My aim for this creative narrative is to show what life was like for me, as a foreigner, living in China. As a resident, I was able to access a deeper understanding of the culture, ask questions, become a part of people’s lives yet I still remained on the outside. This was one of the paradoxes of living in China – being allowed in, but only to a certain point. It is impossible to recount the entire three years of events and interactions, and so I have written about the more memorable and striking moments that portray the cultural differences, what life is like living in a Communist country—it’s nowhere near as frightening as people imagine, the nature of the people, the harsh realities of school life in China, and the diversity of the both the food and the countryside.

When I returned to Australia, I discovered that China was a country that was viewed with suspicion, the culture was not widely understood, and at the time it was definitely not a top 10 travel destination. I wrote about my time in China so that others can gain an insight into this wonderful country, away from inflammatory issues that often feature in our western news.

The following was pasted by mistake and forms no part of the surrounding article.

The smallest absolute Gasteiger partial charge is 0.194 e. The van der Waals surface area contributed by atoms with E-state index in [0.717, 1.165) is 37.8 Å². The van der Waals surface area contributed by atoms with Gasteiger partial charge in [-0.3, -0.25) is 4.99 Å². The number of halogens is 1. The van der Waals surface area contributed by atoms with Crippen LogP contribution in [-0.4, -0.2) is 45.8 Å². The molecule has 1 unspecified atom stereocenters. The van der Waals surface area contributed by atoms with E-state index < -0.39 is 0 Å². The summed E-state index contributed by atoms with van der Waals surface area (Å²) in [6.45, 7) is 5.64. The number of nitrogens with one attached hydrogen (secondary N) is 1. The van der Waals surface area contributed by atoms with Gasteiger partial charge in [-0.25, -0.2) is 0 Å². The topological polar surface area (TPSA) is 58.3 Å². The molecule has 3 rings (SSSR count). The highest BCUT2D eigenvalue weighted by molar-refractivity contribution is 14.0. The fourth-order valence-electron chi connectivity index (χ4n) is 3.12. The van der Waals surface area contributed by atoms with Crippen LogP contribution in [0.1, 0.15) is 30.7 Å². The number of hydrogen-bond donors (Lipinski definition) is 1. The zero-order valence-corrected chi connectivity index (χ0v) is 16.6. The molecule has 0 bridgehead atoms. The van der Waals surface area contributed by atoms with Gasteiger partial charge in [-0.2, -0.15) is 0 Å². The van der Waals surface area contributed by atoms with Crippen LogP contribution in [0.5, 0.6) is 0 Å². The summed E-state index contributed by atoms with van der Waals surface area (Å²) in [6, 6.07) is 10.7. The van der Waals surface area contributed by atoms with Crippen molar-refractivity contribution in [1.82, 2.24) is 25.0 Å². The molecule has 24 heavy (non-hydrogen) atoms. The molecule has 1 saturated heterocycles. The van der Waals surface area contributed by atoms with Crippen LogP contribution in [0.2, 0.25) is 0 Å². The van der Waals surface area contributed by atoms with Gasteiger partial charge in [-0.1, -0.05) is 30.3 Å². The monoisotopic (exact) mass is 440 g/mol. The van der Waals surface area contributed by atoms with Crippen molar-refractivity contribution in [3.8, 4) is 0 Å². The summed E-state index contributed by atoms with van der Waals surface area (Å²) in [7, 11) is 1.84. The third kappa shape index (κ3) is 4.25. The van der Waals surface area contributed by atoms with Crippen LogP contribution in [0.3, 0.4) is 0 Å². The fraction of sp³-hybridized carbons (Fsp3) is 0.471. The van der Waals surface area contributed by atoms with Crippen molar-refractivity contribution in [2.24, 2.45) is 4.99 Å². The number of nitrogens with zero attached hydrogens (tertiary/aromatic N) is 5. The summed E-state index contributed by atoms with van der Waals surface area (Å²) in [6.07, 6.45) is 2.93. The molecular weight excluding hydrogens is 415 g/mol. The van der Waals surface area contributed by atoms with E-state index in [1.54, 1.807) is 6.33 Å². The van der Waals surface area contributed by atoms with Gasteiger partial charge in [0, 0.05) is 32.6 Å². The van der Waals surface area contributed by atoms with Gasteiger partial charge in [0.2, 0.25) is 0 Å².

I hope you enjoy reading about my China adventures, told through vignettes to cover the time frame and events.

Cheers,

Sonja

 

 

THE ANTI-COOL GIRL by Rosie Waterland

TheAntiCoolGirl

Intensely touching, deeply emotional, confronting and at times horrifying, Rosie Waterland recounts her troubled childhood, difficult teenage times and early adult years in The Anti-Cool Girl.

Raw, honest, brutal, her narration is conveyed with a sense of humour and self-awareness that prevents the story from becoming overwhelming. Without these touches of humour, the story would be too traumatic to read. Basically, Rosie’s life sucked; she has experienced the most shocking childhood that I’ve ever read about, and this is no novel – this is real life, so there’s no switching off to those actions, to the pain that she suffered, the harrowing events that she endured, along with her sisters. But, it’s not all pain and agony, there are moments of joy, and her humour in retelling of some events shows her strength and courage in the face of such difficult circumstances.

There are some really great lines and insights into Australian culture and dating that made me laugh, such as: